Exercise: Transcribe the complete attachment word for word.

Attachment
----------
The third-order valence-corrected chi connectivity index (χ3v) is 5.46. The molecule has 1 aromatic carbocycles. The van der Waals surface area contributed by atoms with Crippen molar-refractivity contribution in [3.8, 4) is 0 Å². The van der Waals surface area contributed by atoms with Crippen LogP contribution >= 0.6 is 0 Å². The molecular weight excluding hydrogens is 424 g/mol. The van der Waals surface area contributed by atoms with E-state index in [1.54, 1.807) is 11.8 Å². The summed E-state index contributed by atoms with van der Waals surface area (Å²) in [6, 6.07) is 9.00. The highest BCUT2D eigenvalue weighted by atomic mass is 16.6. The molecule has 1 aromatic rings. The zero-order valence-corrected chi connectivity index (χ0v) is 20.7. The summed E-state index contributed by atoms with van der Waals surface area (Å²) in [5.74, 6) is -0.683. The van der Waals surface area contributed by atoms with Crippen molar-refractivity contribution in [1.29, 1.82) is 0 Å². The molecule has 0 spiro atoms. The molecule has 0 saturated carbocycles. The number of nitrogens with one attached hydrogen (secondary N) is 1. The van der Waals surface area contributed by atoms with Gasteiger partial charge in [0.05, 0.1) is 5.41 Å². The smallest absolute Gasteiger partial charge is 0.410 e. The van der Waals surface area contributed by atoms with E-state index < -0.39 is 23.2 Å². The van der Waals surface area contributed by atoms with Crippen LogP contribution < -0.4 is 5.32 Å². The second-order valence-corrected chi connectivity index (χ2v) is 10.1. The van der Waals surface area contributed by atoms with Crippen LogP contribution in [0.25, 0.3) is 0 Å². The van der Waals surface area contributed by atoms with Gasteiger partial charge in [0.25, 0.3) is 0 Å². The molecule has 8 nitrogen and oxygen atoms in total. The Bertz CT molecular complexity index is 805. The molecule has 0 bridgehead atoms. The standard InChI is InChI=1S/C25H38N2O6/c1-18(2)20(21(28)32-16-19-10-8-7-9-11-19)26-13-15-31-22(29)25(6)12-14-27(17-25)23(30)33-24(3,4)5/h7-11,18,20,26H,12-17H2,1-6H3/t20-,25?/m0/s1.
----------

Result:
The third-order valence-corrected chi connectivity index (χ3v) is 5.46. The molecule has 1 aromatic carbocycles. The van der Waals surface area contributed by atoms with Crippen molar-refractivity contribution in [3.8, 4) is 0 Å². The van der Waals surface area contributed by atoms with Crippen LogP contribution >= 0.6 is 0 Å². The molecular weight excluding hydrogens is 424 g/mol. The van der Waals surface area contributed by atoms with E-state index in [1.54, 1.807) is 11.8 Å². The summed E-state index contributed by atoms with van der Waals surface area (Å²) in [6, 6.07) is 9.00. The highest BCUT2D eigenvalue weighted by atomic mass is 16.6. The molecule has 1 aromatic rings. The zero-order valence-corrected chi connectivity index (χ0v) is 20.7. The summed E-state index contributed by atoms with van der Waals surface area (Å²) in [5.74, 6) is -0.683. The van der Waals surface area contributed by atoms with Crippen molar-refractivity contribution in [1.29, 1.82) is 0 Å². The molecule has 0 spiro atoms. The molecule has 0 saturated carbocycles. The number of nitrogens with one attached hydrogen (secondary N) is 1. The van der Waals surface area contributed by atoms with Gasteiger partial charge in [0.05, 0.1) is 5.41 Å². The smallest absolute Gasteiger partial charge is 0.410 e. The van der Waals surface area contributed by atoms with E-state index < -0.39 is 23.2 Å². The van der Waals surface area contributed by atoms with Crippen LogP contribution < -0.4 is 5.32 Å². The second-order valence-corrected chi connectivity index (χ2v) is 10.1. The van der Waals surface area contributed by atoms with Crippen LogP contribution in [0.25, 0.3) is 0 Å². The van der Waals surface area contributed by atoms with Gasteiger partial charge in [0.25, 0.3) is 0 Å². The molecule has 8 nitrogen and oxygen atoms in total. The Bertz CT molecular complexity index is 805. The molecule has 0 bridgehead atoms. The standard InChI is InChI=1S/C25H38N2O6/c1-18(2)20(21(28)32-16-19-10-8-7-9-11-19)26-13-15-31-22(29)25(6)12-14-27(17-25)23(30)33-24(3,4)5/h7-11,18,20,26H,12-17H2,1-6H3/t20-,25?/m0/s1.